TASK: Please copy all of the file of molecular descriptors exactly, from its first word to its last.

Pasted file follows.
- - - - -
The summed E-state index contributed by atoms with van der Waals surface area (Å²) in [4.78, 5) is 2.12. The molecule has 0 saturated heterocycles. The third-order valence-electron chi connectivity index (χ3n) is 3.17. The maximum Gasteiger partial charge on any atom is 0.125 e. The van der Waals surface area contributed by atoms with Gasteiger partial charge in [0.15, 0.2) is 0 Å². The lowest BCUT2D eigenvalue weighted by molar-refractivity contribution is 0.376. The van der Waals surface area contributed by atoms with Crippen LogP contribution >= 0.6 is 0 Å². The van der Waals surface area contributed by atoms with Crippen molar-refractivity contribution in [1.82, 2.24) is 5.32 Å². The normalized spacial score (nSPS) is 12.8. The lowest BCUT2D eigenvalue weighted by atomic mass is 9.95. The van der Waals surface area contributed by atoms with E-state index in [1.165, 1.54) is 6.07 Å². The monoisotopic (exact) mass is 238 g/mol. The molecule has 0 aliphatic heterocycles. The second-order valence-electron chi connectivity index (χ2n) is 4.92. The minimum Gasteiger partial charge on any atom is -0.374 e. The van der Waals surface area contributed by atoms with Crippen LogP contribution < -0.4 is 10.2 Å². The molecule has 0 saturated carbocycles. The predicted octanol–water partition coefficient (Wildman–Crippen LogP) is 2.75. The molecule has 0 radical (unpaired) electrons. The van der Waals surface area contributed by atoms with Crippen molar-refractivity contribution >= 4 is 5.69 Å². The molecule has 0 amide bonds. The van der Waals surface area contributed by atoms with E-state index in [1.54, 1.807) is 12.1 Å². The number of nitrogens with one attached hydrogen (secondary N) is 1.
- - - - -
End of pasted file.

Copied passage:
The summed E-state index contributed by atoms with van der Waals surface area (Å²) in [4.78, 5) is 2.12. The molecule has 0 saturated heterocycles. The third-order valence-electron chi connectivity index (χ3n) is 3.17. The maximum Gasteiger partial charge on any atom is 0.125 e. The van der Waals surface area contributed by atoms with Gasteiger partial charge in [0.15, 0.2) is 0 Å². The lowest BCUT2D eigenvalue weighted by molar-refractivity contribution is 0.376. The van der Waals surface area contributed by atoms with Crippen LogP contribution >= 0.6 is 0 Å². The van der Waals surface area contributed by atoms with Crippen molar-refractivity contribution in [1.82, 2.24) is 5.32 Å². The normalized spacial score (nSPS) is 12.8. The lowest BCUT2D eigenvalue weighted by atomic mass is 9.95. The van der Waals surface area contributed by atoms with E-state index in [1.165, 1.54) is 6.07 Å². The monoisotopic (exact) mass is 238 g/mol. The molecule has 0 aliphatic heterocycles. The second-order valence-electron chi connectivity index (χ2n) is 4.92. The minimum Gasteiger partial charge on any atom is -0.374 e. The van der Waals surface area contributed by atoms with Crippen LogP contribution < -0.4 is 10.2 Å². The molecule has 0 saturated carbocycles. The predicted octanol–water partition coefficient (Wildman–Crippen LogP) is 2.75. The molecule has 0 radical (unpaired) electrons. The van der Waals surface area contributed by atoms with Crippen molar-refractivity contribution >= 4 is 5.69 Å². The molecule has 0 amide bonds. The van der Waals surface area contributed by atoms with E-state index in [1.54, 1.807) is 12.1 Å². The number of nitrogens with one attached hydrogen (secondary N) is 1.